Twitter’s monetizable daily active users grew 13% year-over-year to 211 million in Q3 2021. To summarise some of the biggest updates- Twitter introduced new ways to have conversations and earn money on Twitter, and continued their work to keep Twitter safe and inclusive. They shipped a lot of product updates and features, and tested ways to make it easier for people to join and follow conversations, evaluating what worked and what didn’t.
Twitter said goodbye to Fleets and Periscope and used the insights gained from each of these products to find new ways to serve the public conversation. Twitter also introduced a new way to have live audio conversations on Twitter through Twitter Spaces.
Below is the list of key features Twitter has rolled out this year.
Find your tribe on Twitter (Sep 2021)
The microblogging platform started testing Communities on Twitter to connect people who care and want to talk about the same things, whether it’s about favorite skincare products, formula one, or #astrology. When you join a Community, you can Tweet directly to that group instead of to all your followers. Only members in the same Community are able to reply and join a conversation, and Communities are managed by moderators. So far there are hundreds of Communities available and Twitter expects to continue to grow the number of Communities once they introduce public Community creation in 2022.
Available on Twitter for iOS and Web globally, the team is working to launch Android app functionality before the end of the year and along with expanding communities to more people spanning even more interests, is working to add many more features and improvements to the product.
Twitter smarter, Twitter harder (Jun 2021)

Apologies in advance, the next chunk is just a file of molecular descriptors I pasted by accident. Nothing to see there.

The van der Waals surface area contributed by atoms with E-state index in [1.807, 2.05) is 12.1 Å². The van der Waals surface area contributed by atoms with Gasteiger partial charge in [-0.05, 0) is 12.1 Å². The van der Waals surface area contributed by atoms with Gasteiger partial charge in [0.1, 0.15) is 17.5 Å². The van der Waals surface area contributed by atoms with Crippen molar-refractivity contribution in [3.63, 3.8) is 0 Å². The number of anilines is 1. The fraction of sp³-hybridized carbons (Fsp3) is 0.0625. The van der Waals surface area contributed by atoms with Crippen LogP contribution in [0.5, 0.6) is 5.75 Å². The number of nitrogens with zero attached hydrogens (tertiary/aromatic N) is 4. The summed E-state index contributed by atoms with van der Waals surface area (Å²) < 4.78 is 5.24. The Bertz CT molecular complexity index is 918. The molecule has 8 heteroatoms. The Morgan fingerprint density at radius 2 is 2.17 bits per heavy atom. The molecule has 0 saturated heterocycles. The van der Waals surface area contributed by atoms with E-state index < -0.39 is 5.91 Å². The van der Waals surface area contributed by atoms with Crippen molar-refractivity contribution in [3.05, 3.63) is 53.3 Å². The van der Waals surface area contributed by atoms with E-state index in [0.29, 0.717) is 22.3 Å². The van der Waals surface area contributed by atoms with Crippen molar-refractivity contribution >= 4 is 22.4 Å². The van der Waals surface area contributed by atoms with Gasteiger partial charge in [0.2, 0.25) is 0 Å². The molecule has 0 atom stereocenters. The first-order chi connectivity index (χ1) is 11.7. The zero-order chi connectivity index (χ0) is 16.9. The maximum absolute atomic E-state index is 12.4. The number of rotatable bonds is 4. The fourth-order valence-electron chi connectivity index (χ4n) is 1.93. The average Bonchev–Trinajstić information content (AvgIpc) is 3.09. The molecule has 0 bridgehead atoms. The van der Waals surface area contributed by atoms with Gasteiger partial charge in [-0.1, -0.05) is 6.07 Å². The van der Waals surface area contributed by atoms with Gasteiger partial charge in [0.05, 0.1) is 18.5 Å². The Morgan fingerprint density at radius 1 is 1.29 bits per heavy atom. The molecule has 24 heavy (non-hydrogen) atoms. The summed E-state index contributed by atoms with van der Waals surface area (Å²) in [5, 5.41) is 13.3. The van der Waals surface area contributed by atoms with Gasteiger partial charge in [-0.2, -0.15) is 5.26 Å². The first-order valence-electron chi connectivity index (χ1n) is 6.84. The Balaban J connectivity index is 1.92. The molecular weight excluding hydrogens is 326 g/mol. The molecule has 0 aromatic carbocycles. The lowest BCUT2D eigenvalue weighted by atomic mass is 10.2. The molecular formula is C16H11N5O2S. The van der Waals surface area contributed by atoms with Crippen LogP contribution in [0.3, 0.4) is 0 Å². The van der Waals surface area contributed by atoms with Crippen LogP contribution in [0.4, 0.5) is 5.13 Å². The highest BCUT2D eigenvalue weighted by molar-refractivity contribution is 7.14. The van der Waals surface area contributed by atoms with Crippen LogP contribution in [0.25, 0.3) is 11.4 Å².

After taking feedback from Twitter users, that the platform is not putting efforts in building power features that meet the user needs, Twitter started testing a special subscription service: Twitter Blue.
Twitter Blue gives people access to exclusive features and perks that will take their experience on Twitter to the next level. And if you’re wondering, a free Twitter is not going away and never will; this subscription offering is meant to add enhanced and complementary features to the already existing Twitter experience for those who want it. Some of the perks include Ad-free Articles, Top Articles, Bookmark Folders, Undo Tweet, and Reader Mode.
Let’s talk anytime, anywhere (May 2021)
Twitter Spaces was introduced for live audio conversations on Twitter. Twitter found that hearing people’s voices brings conversations on Twitter to life in a completely new way, adding a layer of empathy and connection. Spaces encourage and unlocks real, open conversations on Twitter with the authenticity and nuance only the human voice can bring. Twitter has been consistently rolling out new features for Spaces this year, adding several improvements to the product. For example, hosts can schedule Spaces, record Spaces they create for replay, and the platform started testing a Spaces tab to help people find conversations they might be interested in joining. So far, millions of people have tuned into Spaces all over the world.